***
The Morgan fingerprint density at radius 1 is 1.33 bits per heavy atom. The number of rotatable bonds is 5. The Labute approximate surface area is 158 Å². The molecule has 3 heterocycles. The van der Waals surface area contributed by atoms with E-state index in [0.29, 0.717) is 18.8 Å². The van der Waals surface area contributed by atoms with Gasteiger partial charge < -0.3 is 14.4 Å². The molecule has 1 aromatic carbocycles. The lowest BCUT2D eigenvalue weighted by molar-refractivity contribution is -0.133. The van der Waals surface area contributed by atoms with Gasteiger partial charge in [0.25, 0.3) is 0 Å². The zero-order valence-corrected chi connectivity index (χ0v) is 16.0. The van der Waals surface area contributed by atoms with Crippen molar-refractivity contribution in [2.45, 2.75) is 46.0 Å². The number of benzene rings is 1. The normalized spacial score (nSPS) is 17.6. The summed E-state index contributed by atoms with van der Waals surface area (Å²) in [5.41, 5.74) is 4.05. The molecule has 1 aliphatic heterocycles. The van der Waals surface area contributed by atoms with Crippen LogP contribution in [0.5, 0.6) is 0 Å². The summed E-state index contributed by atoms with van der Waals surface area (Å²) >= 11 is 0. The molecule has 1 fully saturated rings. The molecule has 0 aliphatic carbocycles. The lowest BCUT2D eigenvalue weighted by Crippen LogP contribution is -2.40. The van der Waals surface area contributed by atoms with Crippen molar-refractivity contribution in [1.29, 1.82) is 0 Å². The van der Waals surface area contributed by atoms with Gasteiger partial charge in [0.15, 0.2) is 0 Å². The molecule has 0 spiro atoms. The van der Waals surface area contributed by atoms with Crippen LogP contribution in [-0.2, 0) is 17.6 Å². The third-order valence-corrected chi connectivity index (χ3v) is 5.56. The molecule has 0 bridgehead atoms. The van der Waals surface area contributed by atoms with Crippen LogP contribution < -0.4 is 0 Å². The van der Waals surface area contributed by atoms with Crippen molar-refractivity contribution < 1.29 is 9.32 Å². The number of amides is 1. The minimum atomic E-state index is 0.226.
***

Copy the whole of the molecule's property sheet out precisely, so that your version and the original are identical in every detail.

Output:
The Morgan fingerprint density at radius 1 is 1.33 bits per heavy atom. The number of rotatable bonds is 5. The Labute approximate surface area is 158 Å². The molecule has 3 heterocycles. The van der Waals surface area contributed by atoms with E-state index in [0.29, 0.717) is 18.8 Å². The van der Waals surface area contributed by atoms with Gasteiger partial charge < -0.3 is 14.4 Å². The molecule has 1 aromatic carbocycles. The lowest BCUT2D eigenvalue weighted by molar-refractivity contribution is -0.133. The van der Waals surface area contributed by atoms with Gasteiger partial charge in [0.25, 0.3) is 0 Å². The zero-order valence-corrected chi connectivity index (χ0v) is 16.0. The van der Waals surface area contributed by atoms with Crippen molar-refractivity contribution in [2.45, 2.75) is 46.0 Å². The number of benzene rings is 1. The normalized spacial score (nSPS) is 17.6. The summed E-state index contributed by atoms with van der Waals surface area (Å²) in [5.41, 5.74) is 4.05. The molecule has 1 aliphatic heterocycles. The van der Waals surface area contributed by atoms with Crippen LogP contribution in [0.5, 0.6) is 0 Å². The summed E-state index contributed by atoms with van der Waals surface area (Å²) >= 11 is 0. The molecule has 1 fully saturated rings. The molecule has 0 aliphatic carbocycles. The lowest BCUT2D eigenvalue weighted by Crippen LogP contribution is -2.40. The van der Waals surface area contributed by atoms with Crippen molar-refractivity contribution in [1.29, 1.82) is 0 Å². The van der Waals surface area contributed by atoms with Gasteiger partial charge in [0.15, 0.2) is 0 Å². The molecule has 0 spiro atoms. The van der Waals surface area contributed by atoms with Crippen LogP contribution in [-0.2, 0) is 17.6 Å². The third-order valence-corrected chi connectivity index (χ3v) is 5.56. The molecule has 0 bridgehead atoms. The van der Waals surface area contributed by atoms with Crippen LogP contribution < -0.4 is 0 Å². The van der Waals surface area contributed by atoms with Crippen molar-refractivity contribution < 1.29 is 9.32 Å². The number of amides is 1. The minimum atomic E-state index is 0.226.